President Obama has been touring the country to talk about “Winning the Future.” And at each event, he’s promised to take “clean energy from imagination to reality.”
Conspicuously absent from all his recent speeches, though, has been any mention of climate change, global warming or carbon-dioxide (CO2) rationing.
No doubt this is the result of the political fiasco surrounding his favored cap-and-trade legislation. By way of background, shortly after then-Speaker Nancy Pelosi jammed it through the U.S. House of Representatives in 2009, cap-and-trade lost favor with the American people. They recognized it for what it was: a new open-ended tax, a massive job killer, and a government power grab of the energy industry. Its supporters tried to put on a brave face, but the U.S. Senate, chock full of opponents on both sides of the aisle, never even brought it up for a vote.
But what Obama wanted through the front door is now being proposed through the rear window. The president’s is using new language to sell his economy-debilitating policies, but not the policies themselves. It is old vinegar in new bottles.
Truth be told, the push for government carbon controls actually figures prominently in his 2012 energy policy. He just hasn’t bothered informing the American people what he’s really talking about.
During this year’s State of the Union, he called for the nation to join him in a new goal: 80% of America’s electricity from “clean” energy sources by 2035. Such is not what consumers will naturally support. Indeed, a federal mandate would require that utilities produce electricity from politically correct renewables solar, wind, and biofuels each year, no matter how inefficient or costly.
Obama can dress his proposals up as this generation’s “Sputnik Moment,” but, as Fred Upton, the new Chairman of the House Energy and Commerce Committee, says, “[it] smells like cap-and-trade all over again.”
Cap-and-trade’s ultimate goal was to super-tax fossil fuels, making them so cost-prohibitive that diluted, unreliable renewables would look better. Now, President Obama is just replacing the tax middleman with a flat-out made-in-Washington mandate.
As obscure as his discussion of carbon rationing-by-regulation was in his speech, Obama was loud and clear on his favorite villain: the oil-and-gas robber barons. He renewed his populist battle cry to eliminate the government subsidies they supposedly enjoy.
The reality is different: oil and gas firms pay taxes that are 70 percent higher than remitted by S&P Industrial companies on average. And contrary to what industry critics would have you believe, government subsidies enjoyed by renewable energies are a multiple of what oil and natural gas receive. And that balance is growing increasingly lopsided. For instance, the 2009 so-called economic stimulus package included direct grants for renewable energy totaling $16.8 billion — but not a dime for oil and natural gas.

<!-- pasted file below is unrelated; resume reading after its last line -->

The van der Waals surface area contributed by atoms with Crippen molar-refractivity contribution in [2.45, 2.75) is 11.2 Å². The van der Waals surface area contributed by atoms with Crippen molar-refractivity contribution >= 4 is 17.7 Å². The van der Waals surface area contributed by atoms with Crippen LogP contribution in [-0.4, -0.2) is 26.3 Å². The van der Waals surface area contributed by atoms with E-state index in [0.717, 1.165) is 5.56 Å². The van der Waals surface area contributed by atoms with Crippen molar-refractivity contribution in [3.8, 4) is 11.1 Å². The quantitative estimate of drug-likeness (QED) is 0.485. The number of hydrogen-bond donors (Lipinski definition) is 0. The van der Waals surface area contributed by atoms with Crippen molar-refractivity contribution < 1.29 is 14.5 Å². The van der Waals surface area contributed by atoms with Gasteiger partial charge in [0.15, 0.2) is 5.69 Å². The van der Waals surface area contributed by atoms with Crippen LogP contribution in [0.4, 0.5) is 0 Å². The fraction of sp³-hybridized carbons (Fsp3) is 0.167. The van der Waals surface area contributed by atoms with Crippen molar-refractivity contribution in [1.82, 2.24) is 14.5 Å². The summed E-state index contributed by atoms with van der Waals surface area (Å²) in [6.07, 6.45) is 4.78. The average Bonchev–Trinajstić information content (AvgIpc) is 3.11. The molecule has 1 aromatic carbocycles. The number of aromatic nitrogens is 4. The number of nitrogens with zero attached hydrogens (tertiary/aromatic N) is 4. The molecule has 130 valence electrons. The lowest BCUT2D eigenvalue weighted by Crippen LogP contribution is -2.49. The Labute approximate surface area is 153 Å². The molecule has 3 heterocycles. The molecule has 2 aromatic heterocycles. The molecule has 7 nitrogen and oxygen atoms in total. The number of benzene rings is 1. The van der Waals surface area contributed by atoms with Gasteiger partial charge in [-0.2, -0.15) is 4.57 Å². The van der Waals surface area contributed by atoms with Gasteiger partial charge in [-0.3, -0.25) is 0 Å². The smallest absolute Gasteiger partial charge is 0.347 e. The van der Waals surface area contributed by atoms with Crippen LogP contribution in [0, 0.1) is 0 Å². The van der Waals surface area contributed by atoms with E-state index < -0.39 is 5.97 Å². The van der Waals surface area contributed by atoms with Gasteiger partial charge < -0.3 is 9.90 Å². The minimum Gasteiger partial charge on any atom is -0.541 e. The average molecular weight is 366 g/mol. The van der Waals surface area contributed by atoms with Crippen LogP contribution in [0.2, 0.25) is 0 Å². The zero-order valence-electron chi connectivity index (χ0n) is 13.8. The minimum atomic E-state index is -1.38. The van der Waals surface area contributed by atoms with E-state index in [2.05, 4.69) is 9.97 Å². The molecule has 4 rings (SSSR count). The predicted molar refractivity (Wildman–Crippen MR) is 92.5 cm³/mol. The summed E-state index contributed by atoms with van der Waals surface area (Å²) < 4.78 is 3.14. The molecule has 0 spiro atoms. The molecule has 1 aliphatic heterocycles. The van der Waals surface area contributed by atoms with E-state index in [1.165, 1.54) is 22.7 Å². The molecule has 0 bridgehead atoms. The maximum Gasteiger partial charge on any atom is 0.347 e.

The Obama Administration and its allies have chosen their economic winners, using taxpayer-funded subsidies to prop up wind and solar industries, while making it increasingly difficult for oil and natural gas firms to explore for and develop the abundant natural resources found onshore and offshore in the United States.
With the oil and natural gas industry responsible for more than 9.2 million American jobs, national unemployment levels continuing to hover between 9 and 10 percent, and so-called green jobs being temporary (bubble) government employment, you’d think it would be in the national interest to stop browbeating the workhorse energies chosen by millions of consumers every day.
In fact, President Obama could learn a lot by looking at the example of North Dakota, which is enjoying a petroleum-based economic renaissance. It has the lowest unemployment rate in the nation, suffers a labor shortage, and is the only state in the nation without a budget shortfall for the past four years.
Energy is the master resource. It takes energy to produce everything – even other energy. If government controls energy – whether by tax or regulation – it controls everything. And, if energy prices are set by government, rather than market forces, the impact will be obvious not only in our energy bills, but in the price of every good or service we purchase. This kind of government intrusion into private decision-making and government dominion over private property rights is unconstitutional too.
They can call it cap-and-trade or a generation’s Sputnik Moment, but it’s the same job-killing energy substitution. We shouldn’t be fooled by slick slogans that ultimately rest on government-knows-best.
Robert L. Bradley Jr. is the CEO & Founder of the Institute for Energy Research.